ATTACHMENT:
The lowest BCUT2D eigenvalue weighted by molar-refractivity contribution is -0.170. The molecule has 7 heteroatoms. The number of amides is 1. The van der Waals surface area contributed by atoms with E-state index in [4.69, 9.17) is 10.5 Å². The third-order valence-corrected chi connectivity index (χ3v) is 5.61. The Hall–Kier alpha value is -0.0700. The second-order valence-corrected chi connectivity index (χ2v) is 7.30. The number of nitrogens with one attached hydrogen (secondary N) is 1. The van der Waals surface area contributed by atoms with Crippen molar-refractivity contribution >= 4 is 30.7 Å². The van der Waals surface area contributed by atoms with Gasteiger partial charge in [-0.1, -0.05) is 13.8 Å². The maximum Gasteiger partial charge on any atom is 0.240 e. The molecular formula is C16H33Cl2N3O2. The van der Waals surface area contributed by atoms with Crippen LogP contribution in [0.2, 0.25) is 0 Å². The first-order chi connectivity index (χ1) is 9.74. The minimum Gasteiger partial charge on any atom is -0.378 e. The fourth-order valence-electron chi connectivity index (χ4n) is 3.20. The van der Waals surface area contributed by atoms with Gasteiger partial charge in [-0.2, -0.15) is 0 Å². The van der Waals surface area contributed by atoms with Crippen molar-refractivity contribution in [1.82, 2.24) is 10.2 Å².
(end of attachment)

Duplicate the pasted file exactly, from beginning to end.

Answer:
The lowest BCUT2D eigenvalue weighted by molar-refractivity contribution is -0.170. The molecule has 7 heteroatoms. The number of amides is 1. The van der Waals surface area contributed by atoms with E-state index in [4.69, 9.17) is 10.5 Å². The third-order valence-corrected chi connectivity index (χ3v) is 5.61. The Hall–Kier alpha value is -0.0700. The second-order valence-corrected chi connectivity index (χ2v) is 7.30. The number of nitrogens with one attached hydrogen (secondary N) is 1. The van der Waals surface area contributed by atoms with Crippen molar-refractivity contribution >= 4 is 30.7 Å². The van der Waals surface area contributed by atoms with Gasteiger partial charge in [-0.1, -0.05) is 13.8 Å². The maximum Gasteiger partial charge on any atom is 0.240 e. The molecular formula is C16H33Cl2N3O2. The van der Waals surface area contributed by atoms with Crippen LogP contribution in [0.2, 0.25) is 0 Å². The first-order chi connectivity index (χ1) is 9.74. The minimum Gasteiger partial charge on any atom is -0.378 e. The fourth-order valence-electron chi connectivity index (χ4n) is 3.20. The van der Waals surface area contributed by atoms with Gasteiger partial charge in [-0.2, -0.15) is 0 Å². The van der Waals surface area contributed by atoms with Crippen molar-refractivity contribution in [1.82, 2.24) is 10.2 Å².